Considering a rebuild-TI or SS valves?

Good day,

I have 132 hours on my '03 450. I am considering a rebuild before I start the enduro season.

Any comments on Yamaha versus Aftermarket (it's the fight of the year) as I ready my wallet?

Thanks

Chad

'03 WR450

'01 TTR-L

Tons of junk that could be made into another couple of bikes - perhaps the new Honkawzukaha should start development.

Kibblewhite stainless would be my recommendation.

Quality product; long-lasting valves.

Jams229,

Do you have any first hand experience with the Kibblewhite products? If so, please share with the group. What benefits has the product brought to you? I am thinking that I would buy new Yamaha valves - only because I know they have worked good so far.

I am considering the rebuild as a preventative measure. I have owned the bike since new and it has never given me a problem. Just like replacing the radiator hoses and brake fluid, I am thinking that the internal bits are getting tired too.

Chad

'03 WR450

'01 TTR-L

Tons of junk that could be made into another couple of bikes - perhaps the new Honkawzukaha should start development.

Just a quick piece of succinct advise before you unload your cash.

"If it aint broke don't fix it."

fershy

Jams229,

Do you have any first hand experience with the Kibblewhite products? If so, please share with the group. What benefits has the product brought to you? I am thinking that I would buy new Yamaha valves - only because I know they have worked good so far.

I am considering the rebuild as a preventative measure. I have owned the bike since new and it has never given me a problem. Just like replacing the radiator hoses and brake fluid, I am thinking that the internal bits are getting tired too.

Chad

'03 WR450

'01 TTR-L

Tons of junk that could be made into another couple of bikes - perhaps the new Honkawzukaha should start development.

My experience is with a set of their ss valves for my CRF450X.

I replaced the two exhaust valves. Noticed no decrease in power at all,

and expect them to last a good deal longer than the titanium ones.

I don't understand the use of titanium by the way.

Hope that helps a little!

You shouldn't need valves at 130 hours. Properly cared for Ti valves should last 400-500 hours. I would go ahead and replace the valve springs, cam chain and rings.

From a wallet perspective, by the time you buy the KW springs, retainers, etc, it's about a push with replacing with all stock (from the TT store). At least that's the way it worked when I priced them for rebuilding my 426...(I went with stock Ti for a variety of reasons, not the least of which is the stockers performed flawlessly for more than 7000 miles.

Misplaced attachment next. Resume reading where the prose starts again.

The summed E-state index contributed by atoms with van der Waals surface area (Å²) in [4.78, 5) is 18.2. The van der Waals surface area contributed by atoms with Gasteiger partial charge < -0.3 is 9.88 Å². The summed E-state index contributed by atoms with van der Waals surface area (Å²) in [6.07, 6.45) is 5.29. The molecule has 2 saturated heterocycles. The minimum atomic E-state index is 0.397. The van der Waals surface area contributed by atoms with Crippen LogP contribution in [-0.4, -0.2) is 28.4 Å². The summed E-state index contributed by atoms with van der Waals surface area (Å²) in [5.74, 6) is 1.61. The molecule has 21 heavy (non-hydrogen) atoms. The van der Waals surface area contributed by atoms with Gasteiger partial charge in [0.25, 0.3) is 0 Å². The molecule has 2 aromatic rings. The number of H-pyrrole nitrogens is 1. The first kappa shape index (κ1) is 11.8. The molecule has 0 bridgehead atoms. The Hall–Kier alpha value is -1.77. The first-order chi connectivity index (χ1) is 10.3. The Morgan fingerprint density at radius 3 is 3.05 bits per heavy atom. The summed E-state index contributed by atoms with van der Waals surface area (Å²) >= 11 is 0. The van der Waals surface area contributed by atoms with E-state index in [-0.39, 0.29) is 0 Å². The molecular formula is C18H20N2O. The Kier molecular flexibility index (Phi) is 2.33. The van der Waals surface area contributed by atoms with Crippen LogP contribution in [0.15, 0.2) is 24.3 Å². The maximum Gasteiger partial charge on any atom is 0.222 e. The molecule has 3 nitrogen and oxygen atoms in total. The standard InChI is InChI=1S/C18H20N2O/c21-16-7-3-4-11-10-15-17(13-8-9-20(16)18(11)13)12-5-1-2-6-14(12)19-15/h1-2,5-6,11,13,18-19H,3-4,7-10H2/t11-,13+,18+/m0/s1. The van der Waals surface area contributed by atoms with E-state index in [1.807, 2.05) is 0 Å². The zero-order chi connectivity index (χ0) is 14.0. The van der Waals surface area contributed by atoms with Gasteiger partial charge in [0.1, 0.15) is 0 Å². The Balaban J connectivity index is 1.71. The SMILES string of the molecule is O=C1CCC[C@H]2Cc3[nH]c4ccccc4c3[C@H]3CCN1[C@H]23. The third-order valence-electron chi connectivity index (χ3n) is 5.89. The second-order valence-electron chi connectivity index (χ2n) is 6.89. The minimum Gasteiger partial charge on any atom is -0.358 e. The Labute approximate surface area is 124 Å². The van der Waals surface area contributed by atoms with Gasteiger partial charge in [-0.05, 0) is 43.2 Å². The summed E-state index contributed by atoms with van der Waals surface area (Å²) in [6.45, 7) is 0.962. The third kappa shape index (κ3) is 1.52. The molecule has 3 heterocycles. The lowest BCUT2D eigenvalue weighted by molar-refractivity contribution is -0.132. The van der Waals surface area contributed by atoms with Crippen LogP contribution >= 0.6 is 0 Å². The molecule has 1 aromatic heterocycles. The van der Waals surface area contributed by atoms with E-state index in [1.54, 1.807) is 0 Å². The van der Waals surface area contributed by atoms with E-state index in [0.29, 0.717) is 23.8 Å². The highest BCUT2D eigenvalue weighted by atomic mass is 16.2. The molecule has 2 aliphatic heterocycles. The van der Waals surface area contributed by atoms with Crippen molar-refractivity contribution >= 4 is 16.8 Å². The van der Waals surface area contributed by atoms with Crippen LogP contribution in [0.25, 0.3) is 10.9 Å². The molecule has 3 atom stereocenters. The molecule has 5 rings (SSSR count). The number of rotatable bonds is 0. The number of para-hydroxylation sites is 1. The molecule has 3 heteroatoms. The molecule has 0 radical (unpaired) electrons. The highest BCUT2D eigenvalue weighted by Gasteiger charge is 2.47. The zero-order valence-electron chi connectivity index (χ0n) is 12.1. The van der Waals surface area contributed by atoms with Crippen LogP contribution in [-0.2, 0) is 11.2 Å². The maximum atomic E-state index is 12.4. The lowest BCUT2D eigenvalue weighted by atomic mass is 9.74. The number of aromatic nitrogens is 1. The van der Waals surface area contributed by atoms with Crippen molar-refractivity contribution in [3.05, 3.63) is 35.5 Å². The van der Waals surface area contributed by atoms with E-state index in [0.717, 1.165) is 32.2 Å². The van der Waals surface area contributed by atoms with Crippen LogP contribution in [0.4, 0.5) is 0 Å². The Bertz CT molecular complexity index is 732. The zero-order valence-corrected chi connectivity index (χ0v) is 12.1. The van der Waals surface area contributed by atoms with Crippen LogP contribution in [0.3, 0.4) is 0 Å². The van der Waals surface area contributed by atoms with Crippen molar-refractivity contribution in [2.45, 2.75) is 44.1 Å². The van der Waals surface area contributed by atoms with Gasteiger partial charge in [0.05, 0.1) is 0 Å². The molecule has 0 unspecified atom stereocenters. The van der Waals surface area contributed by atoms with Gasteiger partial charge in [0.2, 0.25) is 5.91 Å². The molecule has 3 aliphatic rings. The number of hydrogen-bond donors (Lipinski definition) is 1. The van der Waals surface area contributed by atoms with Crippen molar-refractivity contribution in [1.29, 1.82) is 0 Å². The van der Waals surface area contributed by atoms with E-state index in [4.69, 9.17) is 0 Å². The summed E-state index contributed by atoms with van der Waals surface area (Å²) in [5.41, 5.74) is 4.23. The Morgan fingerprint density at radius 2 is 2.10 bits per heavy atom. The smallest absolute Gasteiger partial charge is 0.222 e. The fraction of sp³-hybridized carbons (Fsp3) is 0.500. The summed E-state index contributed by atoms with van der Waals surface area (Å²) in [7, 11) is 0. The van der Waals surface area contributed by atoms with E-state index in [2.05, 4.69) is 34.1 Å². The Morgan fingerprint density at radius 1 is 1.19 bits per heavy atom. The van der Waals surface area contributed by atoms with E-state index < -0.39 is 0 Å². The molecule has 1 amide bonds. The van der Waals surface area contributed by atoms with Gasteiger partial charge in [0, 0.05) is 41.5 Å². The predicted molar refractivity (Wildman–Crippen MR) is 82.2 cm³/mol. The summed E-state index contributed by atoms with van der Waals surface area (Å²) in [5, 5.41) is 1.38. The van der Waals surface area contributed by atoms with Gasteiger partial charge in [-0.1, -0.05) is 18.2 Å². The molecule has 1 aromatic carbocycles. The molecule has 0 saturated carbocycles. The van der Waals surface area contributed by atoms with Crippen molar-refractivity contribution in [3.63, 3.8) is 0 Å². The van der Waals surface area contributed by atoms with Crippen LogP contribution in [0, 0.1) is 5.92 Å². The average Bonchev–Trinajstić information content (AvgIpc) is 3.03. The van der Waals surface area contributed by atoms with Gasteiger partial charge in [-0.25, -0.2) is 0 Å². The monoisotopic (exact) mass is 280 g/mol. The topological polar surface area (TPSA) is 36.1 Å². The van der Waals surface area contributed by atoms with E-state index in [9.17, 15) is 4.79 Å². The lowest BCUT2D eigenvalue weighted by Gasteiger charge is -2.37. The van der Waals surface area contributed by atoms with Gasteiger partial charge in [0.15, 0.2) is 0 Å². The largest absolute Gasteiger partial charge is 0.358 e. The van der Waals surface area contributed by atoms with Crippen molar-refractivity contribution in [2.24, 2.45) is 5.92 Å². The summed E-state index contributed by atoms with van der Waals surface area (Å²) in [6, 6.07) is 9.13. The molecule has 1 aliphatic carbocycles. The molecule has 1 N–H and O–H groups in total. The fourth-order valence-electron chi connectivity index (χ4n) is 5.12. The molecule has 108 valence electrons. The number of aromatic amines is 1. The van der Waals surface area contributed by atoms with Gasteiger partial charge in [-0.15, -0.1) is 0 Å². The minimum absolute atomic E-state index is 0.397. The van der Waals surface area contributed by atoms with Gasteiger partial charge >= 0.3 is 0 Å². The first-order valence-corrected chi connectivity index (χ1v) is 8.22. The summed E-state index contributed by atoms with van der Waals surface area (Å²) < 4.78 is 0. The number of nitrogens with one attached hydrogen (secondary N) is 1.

KIbblewhite makes great products we use their products in our Ducati race and street heads they are very durable.However the ducati Desmodronic valve system design uses no valve springs to close the valves so valve weight is not much of a factor. One thing to keep in mind is that the valve spring pressure keeps the valve in time with the cam if it does not keep it in time then valve float can occur and the piston can hit the valve and bend it. Titanium is used because it is 50 percent lighter than steel and lighter springs can be used to keep the valve in sequence( this is why racing cams sometimes come with new stiffer springs).So in theory a heaver stainless valve should need and come with stiffer springs. The problem with stiffer springs is that more load is applied to the cam lobes and the springs can pound the valve seats into the aluminum head and cause seat migration which is seen when valve clearances tighten up. I would inspect the stock valves for pitting on the 45 degree valve face measure the valve steam diameter and the valve length all the valve dimensions are in the service manual also measure the valve spring lengths,If the tolerances are exceeded then replace the worn parts.

Some good tech info there...... Nice job.

Jesse

Yah thanks Kyle.........good info to know.

i asked a fabricator at work and he says that titanium IS stronger than stainless steel and it is lighter.

stainless is steel with added metals that make it stronger and has non rusting properties, but titanium is a whole new element that is stronger - although i havent drilled into titanium before so i cant talk from personal experience.

Although i also know that with worked engines in cars - you can get stainless valves but all the top end race cars use titanium.

Didnt crf's used to use stainless valves? and maybe they still do? that would probably explain their dreaded valve issues.

AHHH HANG ON, I FOUND PROOF....

Titanium

Titanium instruments offer distinct advantages for delicate and micro surgical instruments. This space-age alloy is considerably stronger than stainless steel, yet it is lighter (43%). Because of its light weight, titanium provides enhanced sensitivity when interacting with tissue and suture.

Titanium is also highly corrosion resistant, eliminating worries about rusting and pitting. Its anti-magnetic property provides superior needle handling ability by eliminating bothersome magnetization problems.

Snowden Pencer titanium instruments are long-lasting and durable, and can withstand all types of sterilization. For reduced glare and ease of identification, titanium instruments are anodized blue.

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